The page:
Dulan Friar Whilberton Barber (a great name!) was a talented novelist who wrote crime fiction under the rather less memorable name David Fletcher. His career in the genre lasted fifteen years, and the quality of his writing suggested that, (even though I think it's fair to say that he was never a leader in the field), there was a good chance that he might have become a major star. Sadly, it wasn't to be, because he died of a heart attack at the age of only forty-seven.
I remember borrowing his books from the library in the 70s and 80s, and my wife met him when she went on an Arvon writers' course which he was leading; she was impressed. Recently, I was pleased to acquired the inscribed dedication copy of a suspense novel he published in 1985, On Suspicion, which I hadn't come across before.
At first the story looks as though it will turn into a rite-of-passage narrative. The focus is on 18 year old Nick Garfield, who has just passed his exams with flying colours and is destined for Oxford. But the story becomes something darker when, having stumbled across a corpse when taking a girlfriend into the woods, Nick becomes a suspect in a serial killer investigation.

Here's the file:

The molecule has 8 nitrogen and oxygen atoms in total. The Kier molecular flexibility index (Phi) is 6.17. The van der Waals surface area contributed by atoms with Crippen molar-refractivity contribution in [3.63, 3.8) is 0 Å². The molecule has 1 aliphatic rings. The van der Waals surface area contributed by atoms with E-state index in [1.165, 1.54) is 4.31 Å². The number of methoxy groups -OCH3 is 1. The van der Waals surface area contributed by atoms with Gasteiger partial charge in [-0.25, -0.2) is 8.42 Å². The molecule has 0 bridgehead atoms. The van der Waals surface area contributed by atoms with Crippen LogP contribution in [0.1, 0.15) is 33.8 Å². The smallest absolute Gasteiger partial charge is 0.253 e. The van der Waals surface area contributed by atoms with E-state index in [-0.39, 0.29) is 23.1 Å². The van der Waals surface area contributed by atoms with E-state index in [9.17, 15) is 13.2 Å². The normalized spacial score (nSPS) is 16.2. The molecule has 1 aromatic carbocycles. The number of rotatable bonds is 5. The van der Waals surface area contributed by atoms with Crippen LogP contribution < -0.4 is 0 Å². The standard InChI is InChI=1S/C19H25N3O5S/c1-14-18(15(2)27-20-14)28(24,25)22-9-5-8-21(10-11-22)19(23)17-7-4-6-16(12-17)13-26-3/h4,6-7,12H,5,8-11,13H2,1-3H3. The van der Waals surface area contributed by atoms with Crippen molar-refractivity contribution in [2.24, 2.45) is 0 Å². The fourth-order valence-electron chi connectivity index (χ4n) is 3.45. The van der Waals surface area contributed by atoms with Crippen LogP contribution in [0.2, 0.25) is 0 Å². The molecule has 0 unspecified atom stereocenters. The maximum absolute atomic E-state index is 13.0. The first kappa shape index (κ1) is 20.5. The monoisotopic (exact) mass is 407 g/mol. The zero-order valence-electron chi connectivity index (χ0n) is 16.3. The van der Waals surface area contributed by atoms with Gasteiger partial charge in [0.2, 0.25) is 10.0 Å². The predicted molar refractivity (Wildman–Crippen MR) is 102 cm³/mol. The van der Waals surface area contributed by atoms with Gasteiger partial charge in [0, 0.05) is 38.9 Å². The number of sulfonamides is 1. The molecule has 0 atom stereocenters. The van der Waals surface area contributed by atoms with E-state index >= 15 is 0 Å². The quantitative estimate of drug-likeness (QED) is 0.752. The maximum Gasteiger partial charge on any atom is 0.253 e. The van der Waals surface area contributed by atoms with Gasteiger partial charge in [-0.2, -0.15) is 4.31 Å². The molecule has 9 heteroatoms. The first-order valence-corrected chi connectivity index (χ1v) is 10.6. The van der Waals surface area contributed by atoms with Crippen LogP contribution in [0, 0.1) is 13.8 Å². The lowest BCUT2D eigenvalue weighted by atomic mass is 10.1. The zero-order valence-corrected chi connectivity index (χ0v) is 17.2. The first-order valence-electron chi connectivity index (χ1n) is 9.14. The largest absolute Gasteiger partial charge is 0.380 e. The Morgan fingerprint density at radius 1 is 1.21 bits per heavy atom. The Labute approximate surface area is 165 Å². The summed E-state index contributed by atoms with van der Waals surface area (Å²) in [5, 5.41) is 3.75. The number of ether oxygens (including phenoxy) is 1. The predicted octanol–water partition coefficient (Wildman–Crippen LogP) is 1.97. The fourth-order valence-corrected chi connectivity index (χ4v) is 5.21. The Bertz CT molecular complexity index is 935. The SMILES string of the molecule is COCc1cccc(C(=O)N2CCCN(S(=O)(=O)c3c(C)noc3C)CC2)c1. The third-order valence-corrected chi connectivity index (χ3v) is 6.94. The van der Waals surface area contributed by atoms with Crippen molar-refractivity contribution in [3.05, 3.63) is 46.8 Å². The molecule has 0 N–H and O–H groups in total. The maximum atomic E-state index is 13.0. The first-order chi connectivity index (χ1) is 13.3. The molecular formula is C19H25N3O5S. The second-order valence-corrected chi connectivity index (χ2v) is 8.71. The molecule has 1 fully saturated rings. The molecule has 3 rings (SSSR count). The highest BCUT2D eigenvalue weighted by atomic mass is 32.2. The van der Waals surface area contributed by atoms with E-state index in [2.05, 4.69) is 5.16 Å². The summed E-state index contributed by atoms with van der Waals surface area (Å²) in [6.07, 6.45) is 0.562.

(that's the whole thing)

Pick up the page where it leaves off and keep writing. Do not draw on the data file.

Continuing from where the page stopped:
This is, essentially, a book about character and relationships. The plot twists are essentially character-related. We know that Nick is innocent, but he tells stupid lies in a manner reminiscent of John Bingham's Michael Sibley, and the police pursue him relentlessly. It's a highly readable story, and although there are one or two points which bothered me and which I'd have liked Fletcher to elaborate upon, I found it gripping. Dulan Barber alias David Fletcher left us too soon, and deserves to be better known.